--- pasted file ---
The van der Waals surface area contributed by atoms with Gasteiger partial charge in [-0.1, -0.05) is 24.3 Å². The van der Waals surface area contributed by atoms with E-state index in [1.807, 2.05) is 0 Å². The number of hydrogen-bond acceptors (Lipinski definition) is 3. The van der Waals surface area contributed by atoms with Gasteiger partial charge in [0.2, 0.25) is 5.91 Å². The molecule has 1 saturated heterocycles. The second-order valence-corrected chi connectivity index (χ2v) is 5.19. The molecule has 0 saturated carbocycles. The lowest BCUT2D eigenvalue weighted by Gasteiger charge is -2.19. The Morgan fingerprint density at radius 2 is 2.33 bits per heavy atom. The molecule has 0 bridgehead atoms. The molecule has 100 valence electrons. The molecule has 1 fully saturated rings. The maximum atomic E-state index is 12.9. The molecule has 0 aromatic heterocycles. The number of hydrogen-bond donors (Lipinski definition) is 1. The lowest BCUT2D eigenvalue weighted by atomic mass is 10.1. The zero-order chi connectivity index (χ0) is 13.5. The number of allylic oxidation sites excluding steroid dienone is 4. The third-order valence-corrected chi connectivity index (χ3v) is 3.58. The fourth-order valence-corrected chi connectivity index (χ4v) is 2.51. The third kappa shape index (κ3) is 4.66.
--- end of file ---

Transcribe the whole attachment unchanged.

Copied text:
The van der Waals surface area contributed by atoms with Gasteiger partial charge in [-0.1, -0.05) is 24.3 Å². The van der Waals surface area contributed by atoms with E-state index in [1.807, 2.05) is 0 Å². The number of hydrogen-bond acceptors (Lipinski definition) is 3. The van der Waals surface area contributed by atoms with Gasteiger partial charge in [0.2, 0.25) is 5.91 Å². The molecule has 1 saturated heterocycles. The second-order valence-corrected chi connectivity index (χ2v) is 5.19. The molecule has 0 saturated carbocycles. The lowest BCUT2D eigenvalue weighted by Gasteiger charge is -2.19. The Morgan fingerprint density at radius 2 is 2.33 bits per heavy atom. The molecule has 0 bridgehead atoms. The molecule has 100 valence electrons. The molecule has 1 fully saturated rings. The maximum atomic E-state index is 12.9. The molecule has 0 aromatic heterocycles. The number of hydrogen-bond donors (Lipinski definition) is 1. The lowest BCUT2D eigenvalue weighted by atomic mass is 10.1. The zero-order chi connectivity index (χ0) is 13.5. The number of allylic oxidation sites excluding steroid dienone is 4. The third-order valence-corrected chi connectivity index (χ3v) is 3.58. The fourth-order valence-corrected chi connectivity index (χ4v) is 2.51. The third kappa shape index (κ3) is 4.66.